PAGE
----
It can be argued (and has been) that the modern artificial notion of private property isn’t merely a bad idea, it is a deadly idea–for the majority of people. It is mathematically impossible for someone to become fabulously wealthy without exploiting and effectively stealing the value generated by hundred, thousands, or more individuals. And the system that has created that wealth is built on the notion that the wealth of those who have it must constantly expand, which means more and more exploitation of everyone else, which eventually means killing everyone else… and when there is no one left to exploit, the whole thing will collapse.
We have got to figure out how to unweaponize these systems, and make the parasites stop leeching off of everyone else, and actually pay their fair share to their fellow humans. Ignoring the problem is a recipe fo extinction.
And no one wants extinction for breakfast.
I had planned to write something else today, but then I saw this post on tumblr:
“You’ll notice that LGBT pride parades are being cancelled, and LGBT people are not complaining and calling it an injustice. Meanwhile, Christians are calling it an injustice that churches are being closed, and conservatives are calling it an injustice that stay at home orders exist. That’s because LGBT people actually experience injustices, so they know when an injustice is happening. They face way too many injustices to label everything they don’t like as an injustice. And they’re not defying social distancing orders to have the parade anyway.”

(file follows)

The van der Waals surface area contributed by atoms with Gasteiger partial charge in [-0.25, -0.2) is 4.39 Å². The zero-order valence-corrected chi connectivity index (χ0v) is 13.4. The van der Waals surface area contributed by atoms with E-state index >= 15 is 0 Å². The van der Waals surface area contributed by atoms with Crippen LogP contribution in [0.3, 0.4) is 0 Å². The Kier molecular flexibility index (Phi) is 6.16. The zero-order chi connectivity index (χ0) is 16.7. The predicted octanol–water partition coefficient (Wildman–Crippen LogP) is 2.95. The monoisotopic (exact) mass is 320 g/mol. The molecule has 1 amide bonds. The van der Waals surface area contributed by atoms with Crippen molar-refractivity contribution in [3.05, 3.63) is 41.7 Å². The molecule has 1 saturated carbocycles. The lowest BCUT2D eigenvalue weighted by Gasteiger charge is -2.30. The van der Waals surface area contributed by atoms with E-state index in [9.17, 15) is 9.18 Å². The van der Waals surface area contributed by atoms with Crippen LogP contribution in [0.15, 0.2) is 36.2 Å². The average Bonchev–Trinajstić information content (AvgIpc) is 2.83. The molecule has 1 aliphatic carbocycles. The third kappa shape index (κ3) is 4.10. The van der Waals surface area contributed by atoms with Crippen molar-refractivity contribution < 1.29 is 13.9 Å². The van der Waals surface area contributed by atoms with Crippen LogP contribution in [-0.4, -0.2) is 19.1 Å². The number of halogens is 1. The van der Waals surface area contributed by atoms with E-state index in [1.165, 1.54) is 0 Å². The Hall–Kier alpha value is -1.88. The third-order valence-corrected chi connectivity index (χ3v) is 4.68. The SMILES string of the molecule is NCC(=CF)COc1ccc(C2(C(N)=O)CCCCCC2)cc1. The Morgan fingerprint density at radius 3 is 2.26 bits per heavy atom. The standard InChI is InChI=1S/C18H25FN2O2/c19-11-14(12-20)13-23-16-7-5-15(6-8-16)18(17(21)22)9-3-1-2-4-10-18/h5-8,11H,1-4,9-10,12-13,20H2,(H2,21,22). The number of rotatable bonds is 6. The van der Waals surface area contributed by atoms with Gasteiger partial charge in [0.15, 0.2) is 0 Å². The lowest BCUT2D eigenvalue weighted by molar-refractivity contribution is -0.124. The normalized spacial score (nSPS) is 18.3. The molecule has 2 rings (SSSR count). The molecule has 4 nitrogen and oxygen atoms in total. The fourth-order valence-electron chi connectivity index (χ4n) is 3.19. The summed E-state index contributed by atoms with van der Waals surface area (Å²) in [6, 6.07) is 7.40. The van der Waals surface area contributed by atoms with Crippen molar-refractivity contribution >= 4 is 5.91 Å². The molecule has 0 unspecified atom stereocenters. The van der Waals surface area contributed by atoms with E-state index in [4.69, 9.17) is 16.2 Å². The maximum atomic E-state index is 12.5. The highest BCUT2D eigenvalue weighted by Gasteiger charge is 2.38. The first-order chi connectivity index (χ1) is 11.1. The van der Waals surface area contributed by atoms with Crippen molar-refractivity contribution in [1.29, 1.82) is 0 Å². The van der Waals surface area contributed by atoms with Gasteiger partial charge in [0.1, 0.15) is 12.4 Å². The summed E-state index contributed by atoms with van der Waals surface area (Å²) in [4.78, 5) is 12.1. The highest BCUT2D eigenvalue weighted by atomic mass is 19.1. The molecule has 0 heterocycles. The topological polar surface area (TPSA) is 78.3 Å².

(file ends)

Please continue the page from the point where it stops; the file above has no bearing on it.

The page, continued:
“We also know the consequences of an unaddressed pandemic.”
A couple of other things worth noting. The U.S. stock market started going down in response to pandemic concerns the week of February 20, many weeks before the first stay-at-home order. The Dow Jones officially crashed (prices dropping so fast it triggered an automatic suspension of trading) on March 9th. There were no stay-at-home orders in place anywhere in the U.S. at that time. Companies were already laying people off and cutting back hours in anticipation not so much of stay-at-home orders but the fact that simply having lots of people sick, lots of other people afraid of being sick, and so forth was already causing people to cancel travel plans and so forth.
My employer, for instance, in early February cancelled most schedule employee travel (for sales, installation, and trade shower appearances, for instance) out of an abundance of caution.